Councils will have to make proper assessments of their housing need. On the Prime Minister’s announcement today on council and social housing and migration, the Secretary of State knows that people cannot just get off a plane and get a council house. He will be familiar, of course, with section 160A of the Housing Act 1996, and he will know that councils already have the power to put in place allocation schemes, because the previous Labour Government issued guidance in 2009 and an increasing number of them are doing so. It would be helpful if we could get clarity about precisely what is being proposed, given that the housing lead of the Local Government Association, Councillor Mike Jones, who is a Conservative, has queried the need for the guidance, and given that this morning’s papers reported that the Government plan to impose an expectation on councils. How exactly is it possible to impose an expectation on councils? [Interruption.] I say to the planning Minister that I have a little bit more experience of Government than him—and it shows.
Ministers are looking to councils to identify housing need, but I say to them that the Growth and Infrastructure Bill will not assist councils in doing so, because clause 1 threatens to take away the power of local communities to decide whether housing is provided. The planning Minister, who is being very vocal, said that “vanishingly few” councils would be caught by that provision. However, to judge by the latest figures, as many as 21 local authorities could be stripped of their democratic accountability in taking decisions on housing planning applications if developers choose to go straight to the Planning Inspectorate.
How does the planning Minister think that will assist communities to take responsibility for housing provision? All of us have to face up to the need to provide more homes. That is the point that he has been making. However, is it better to let developers decide where houses should be built or to allow communities to take that responsibility for themselves?
I turn, finally, to one of the effects of what the Government are doing, which was not mentioned by the Chancellor in his speech on Wednesday. That is the effect that the decisions taken by the Chancellor, the Secretary of State for Communities and Local Government and the Secretary of State for Work and Pensions will have on people on low incomes and their homes. So far in this debate, we have talked about the need to build homes so that people can move into them. I want to turn to the problem of people being forced out of their homes because of the Government’s bedroom tax and the Secretary of State’s poll tax.
One consequence of what the Government are doing is likely to be rising rent arrears. That is exactly what councils and housing associations up and down the country are anticipating. Last week, the evidence from the universal credit pilot showed rising rent arrears. That is creating a lot of uncertainty, not least for housing associations. A number of them have had credit rating downgrades recently. If lenders think that housing associations will have difficulty collecting rent, it could put up their borrowing costs, which could impact on their balance sheets and their ability to borrow. Ultimately, it will affect their ability to build the homes that the Secretary of State says he wants to see. All of that will create huge challenges for families, councils and housing associations, not least because of the debt that people will get into.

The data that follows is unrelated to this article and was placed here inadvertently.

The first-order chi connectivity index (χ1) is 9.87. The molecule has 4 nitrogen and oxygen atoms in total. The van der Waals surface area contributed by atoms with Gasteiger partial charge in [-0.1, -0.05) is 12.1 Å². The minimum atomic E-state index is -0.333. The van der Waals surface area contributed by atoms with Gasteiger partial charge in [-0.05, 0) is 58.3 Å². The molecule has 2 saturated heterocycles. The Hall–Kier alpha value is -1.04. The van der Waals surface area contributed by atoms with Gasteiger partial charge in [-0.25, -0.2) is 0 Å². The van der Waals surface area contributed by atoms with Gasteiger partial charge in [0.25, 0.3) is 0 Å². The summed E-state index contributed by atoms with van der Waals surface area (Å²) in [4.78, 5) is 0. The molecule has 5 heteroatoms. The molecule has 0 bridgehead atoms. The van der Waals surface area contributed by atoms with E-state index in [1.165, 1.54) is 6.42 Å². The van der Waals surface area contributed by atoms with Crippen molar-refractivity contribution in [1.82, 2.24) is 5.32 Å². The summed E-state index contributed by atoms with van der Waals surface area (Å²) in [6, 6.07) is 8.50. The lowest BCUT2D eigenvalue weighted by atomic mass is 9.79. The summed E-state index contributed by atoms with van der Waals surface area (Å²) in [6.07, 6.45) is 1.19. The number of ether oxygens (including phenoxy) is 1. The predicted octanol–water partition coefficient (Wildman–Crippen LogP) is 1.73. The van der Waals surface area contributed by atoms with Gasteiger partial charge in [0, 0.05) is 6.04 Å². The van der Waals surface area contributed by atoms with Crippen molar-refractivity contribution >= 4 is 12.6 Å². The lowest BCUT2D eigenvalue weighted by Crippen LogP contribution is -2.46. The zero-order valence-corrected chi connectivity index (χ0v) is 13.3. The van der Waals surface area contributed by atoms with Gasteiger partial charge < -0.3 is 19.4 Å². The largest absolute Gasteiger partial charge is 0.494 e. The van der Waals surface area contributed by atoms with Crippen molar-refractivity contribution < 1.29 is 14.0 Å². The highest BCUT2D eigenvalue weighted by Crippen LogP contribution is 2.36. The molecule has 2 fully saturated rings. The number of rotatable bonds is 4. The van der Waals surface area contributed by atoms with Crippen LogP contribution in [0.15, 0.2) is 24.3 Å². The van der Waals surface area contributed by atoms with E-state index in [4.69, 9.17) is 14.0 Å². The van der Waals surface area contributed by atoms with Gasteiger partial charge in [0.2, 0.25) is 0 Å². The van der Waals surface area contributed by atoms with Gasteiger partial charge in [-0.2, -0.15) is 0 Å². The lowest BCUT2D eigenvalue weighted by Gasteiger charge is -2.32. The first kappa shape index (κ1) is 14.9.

At the very time when the Chancellor has decided that the most important thing to do is to cut the top rate of tax, the Secretary of State for Communities and Local Government has brought in his new poll tax and the Secretary of State for Work and Pensions has brought in the bedroom tax. What is so astonishing is that they are both singling out one group of people in our society. Whether they are working, seeking work or unable to work, the people who will be affected are those on the very lowest incomes, because that is why they get council tax benefit and housing benefit.
Given that the fundamental problem in the country is a lack of growth in the economy—the Chancellor’s crowning failure—have Ministers paused for a second to consider what impact those two taxes will have on the economy? All the evidence shows that when people who are on low incomes have money, they tend to spend it. In Leeds, £9.4 million—[Interruption.] I know that the planning Minister, who is chuntering from a sedentary position, does not want to hear this, but the people on the lowest incomes in Leeds are going to lose £9.4 million that they do not have because of rent increases and council tax rises.
Incredibly, last week the Secretary of State tried to blame local authorities for his policy, when he said that they
“seek to persecute and to tax the poor.”—[Hansard, 18 March 2013; Vol. 560, c. 611.]
That is extraordinary. The only person who is to blame is the Secretary of State. It is his legislation. He is the reason why bills are landing on people’s doorsteps that many of them will find hard to pay. Ministers know that people will do their best to stay in their own home—indeed, the Government’s assessment expects that to happen—because they want to stay with their friends, family and community.